Japan has a problem that may be about to have a trickle effect into economies in Europe and North America. This problem is originating from one of its most prestigious banks, Norinchukin Bank. It lies in the amount of corporate debt they own estimated at $75 billion, and much of it in the bond market with collateralized loan obligations being the key vehicle. Many of these bonds are based in European countries with some in North America as well. But as they already are the world’s leading creditor and are only deepening their influence in the international corporate lending markets, these continued buyouts could spell trouble for the global economy.
What is driving Norinchukin Bank and other Japanese banks and investment firms to do this? Japan has battled economic deflation over the years, and the story has been no different so far in 2019. There’s been a mentality among Japanese consumers to become hoarders rather than spenders, but even more so there aren’t too many businesses looking to borrow at the moment. Because of this low economic activity, interest rates have even gone negative with Norinchukin Bank’s rates sitting at -0.1%. Unfortunately, Japan sees its answer to this problem in buying up riskier bonds internationally, though even in this their strategy appears to be very flawed.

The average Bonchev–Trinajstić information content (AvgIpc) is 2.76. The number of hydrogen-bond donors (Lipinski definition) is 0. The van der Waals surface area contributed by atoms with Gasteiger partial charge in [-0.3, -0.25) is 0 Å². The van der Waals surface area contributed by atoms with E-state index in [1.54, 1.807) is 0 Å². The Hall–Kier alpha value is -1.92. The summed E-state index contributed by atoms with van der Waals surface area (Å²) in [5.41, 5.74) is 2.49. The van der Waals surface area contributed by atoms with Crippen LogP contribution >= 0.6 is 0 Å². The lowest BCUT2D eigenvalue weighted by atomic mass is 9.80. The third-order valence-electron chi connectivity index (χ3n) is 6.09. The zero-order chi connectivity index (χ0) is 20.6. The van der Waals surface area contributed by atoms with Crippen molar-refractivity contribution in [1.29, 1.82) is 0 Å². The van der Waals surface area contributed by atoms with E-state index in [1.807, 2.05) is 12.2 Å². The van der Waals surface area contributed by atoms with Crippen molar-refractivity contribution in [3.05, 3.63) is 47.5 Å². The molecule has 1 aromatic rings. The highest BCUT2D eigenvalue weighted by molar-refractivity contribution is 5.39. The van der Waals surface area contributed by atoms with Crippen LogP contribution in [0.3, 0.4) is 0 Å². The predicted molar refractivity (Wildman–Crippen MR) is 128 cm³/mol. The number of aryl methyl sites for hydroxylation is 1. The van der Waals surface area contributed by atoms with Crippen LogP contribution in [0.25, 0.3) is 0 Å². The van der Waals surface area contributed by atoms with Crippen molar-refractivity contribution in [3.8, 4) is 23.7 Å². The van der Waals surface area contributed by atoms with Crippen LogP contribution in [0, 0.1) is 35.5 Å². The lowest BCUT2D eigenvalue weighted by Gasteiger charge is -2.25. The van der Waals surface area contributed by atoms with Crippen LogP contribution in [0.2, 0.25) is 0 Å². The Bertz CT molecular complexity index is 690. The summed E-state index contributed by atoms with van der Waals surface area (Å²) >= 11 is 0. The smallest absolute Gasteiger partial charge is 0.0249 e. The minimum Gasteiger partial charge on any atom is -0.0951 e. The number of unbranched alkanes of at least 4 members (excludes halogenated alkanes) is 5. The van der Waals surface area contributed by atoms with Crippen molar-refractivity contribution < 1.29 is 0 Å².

As opposed to buying up bonds with long-term maturity dates and ones that have been rated with the best risk analysis; the bonds are based in short-term currency hedges. The issue with these bonds is that their short-term interest rates are low even though the long yield is still relatively high. What’s taking place in bringing in higher yield with these short-term currency hedges is something a little similar to when the US Treasury Bond index shows an inverted yield curve when short-term bonds outperform long-term bonds. If economic activity in Japan and the yield of these high-risk international corporate bonds doesn’t improve, a major correction to economies across Europe and North America could be felt.